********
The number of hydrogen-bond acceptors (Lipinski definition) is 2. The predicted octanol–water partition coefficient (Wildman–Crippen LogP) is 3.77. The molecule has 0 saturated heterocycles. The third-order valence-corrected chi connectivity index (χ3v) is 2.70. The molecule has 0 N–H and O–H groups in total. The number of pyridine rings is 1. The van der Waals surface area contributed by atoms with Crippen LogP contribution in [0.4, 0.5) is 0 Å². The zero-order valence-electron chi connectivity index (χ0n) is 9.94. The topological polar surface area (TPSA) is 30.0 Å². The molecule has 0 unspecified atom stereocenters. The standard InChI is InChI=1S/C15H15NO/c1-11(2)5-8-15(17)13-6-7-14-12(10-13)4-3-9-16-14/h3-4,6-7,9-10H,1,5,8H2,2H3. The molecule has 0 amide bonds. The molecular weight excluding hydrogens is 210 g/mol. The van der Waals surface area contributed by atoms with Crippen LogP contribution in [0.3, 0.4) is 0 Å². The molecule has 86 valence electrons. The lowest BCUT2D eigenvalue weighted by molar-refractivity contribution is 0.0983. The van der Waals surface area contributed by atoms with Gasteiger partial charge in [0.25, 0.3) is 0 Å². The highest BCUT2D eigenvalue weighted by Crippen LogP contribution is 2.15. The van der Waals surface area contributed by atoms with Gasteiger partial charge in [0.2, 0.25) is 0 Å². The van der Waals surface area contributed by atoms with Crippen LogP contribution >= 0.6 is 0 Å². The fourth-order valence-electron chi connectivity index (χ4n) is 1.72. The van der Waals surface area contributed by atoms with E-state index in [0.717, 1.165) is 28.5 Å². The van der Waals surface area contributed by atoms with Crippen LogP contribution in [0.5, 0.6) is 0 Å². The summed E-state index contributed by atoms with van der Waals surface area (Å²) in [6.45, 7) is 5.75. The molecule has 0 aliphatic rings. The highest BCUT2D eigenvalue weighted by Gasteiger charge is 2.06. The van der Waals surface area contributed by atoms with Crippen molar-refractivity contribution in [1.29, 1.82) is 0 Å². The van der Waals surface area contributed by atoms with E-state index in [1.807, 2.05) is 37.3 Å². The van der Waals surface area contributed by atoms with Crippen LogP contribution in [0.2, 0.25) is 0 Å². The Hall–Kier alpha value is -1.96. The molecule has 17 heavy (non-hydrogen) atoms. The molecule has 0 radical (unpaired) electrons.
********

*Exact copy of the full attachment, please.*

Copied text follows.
The number of hydrogen-bond acceptors (Lipinski definition) is 2. The predicted octanol–water partition coefficient (Wildman–Crippen LogP) is 3.77. The molecule has 0 saturated heterocycles. The third-order valence-corrected chi connectivity index (χ3v) is 2.70. The molecule has 0 N–H and O–H groups in total. The number of pyridine rings is 1. The van der Waals surface area contributed by atoms with Crippen LogP contribution in [0.4, 0.5) is 0 Å². The zero-order valence-electron chi connectivity index (χ0n) is 9.94. The topological polar surface area (TPSA) is 30.0 Å². The molecule has 0 unspecified atom stereocenters. The standard InChI is InChI=1S/C15H15NO/c1-11(2)5-8-15(17)13-6-7-14-12(10-13)4-3-9-16-14/h3-4,6-7,9-10H,1,5,8H2,2H3. The molecule has 0 amide bonds. The molecular weight excluding hydrogens is 210 g/mol. The van der Waals surface area contributed by atoms with Crippen LogP contribution in [0.3, 0.4) is 0 Å². The molecule has 86 valence electrons. The lowest BCUT2D eigenvalue weighted by molar-refractivity contribution is 0.0983. The van der Waals surface area contributed by atoms with Gasteiger partial charge in [0.25, 0.3) is 0 Å². The highest BCUT2D eigenvalue weighted by Crippen LogP contribution is 2.15. The van der Waals surface area contributed by atoms with Gasteiger partial charge in [0.2, 0.25) is 0 Å². The van der Waals surface area contributed by atoms with Crippen LogP contribution >= 0.6 is 0 Å². The fourth-order valence-electron chi connectivity index (χ4n) is 1.72. The van der Waals surface area contributed by atoms with E-state index in [0.717, 1.165) is 28.5 Å². The van der Waals surface area contributed by atoms with Crippen LogP contribution in [0.5, 0.6) is 0 Å². The summed E-state index contributed by atoms with van der Waals surface area (Å²) in [6.45, 7) is 5.75. The molecule has 0 aliphatic rings. The highest BCUT2D eigenvalue weighted by Gasteiger charge is 2.06. The van der Waals surface area contributed by atoms with Crippen molar-refractivity contribution in [1.29, 1.82) is 0 Å². The van der Waals surface area contributed by atoms with E-state index in [1.807, 2.05) is 37.3 Å². The van der Waals surface area contributed by atoms with Crippen LogP contribution in [0.2, 0.25) is 0 Å². The Hall–Kier alpha value is -1.96. The molecule has 17 heavy (non-hydrogen) atoms. The molecule has 0 radical (unpaired) electrons.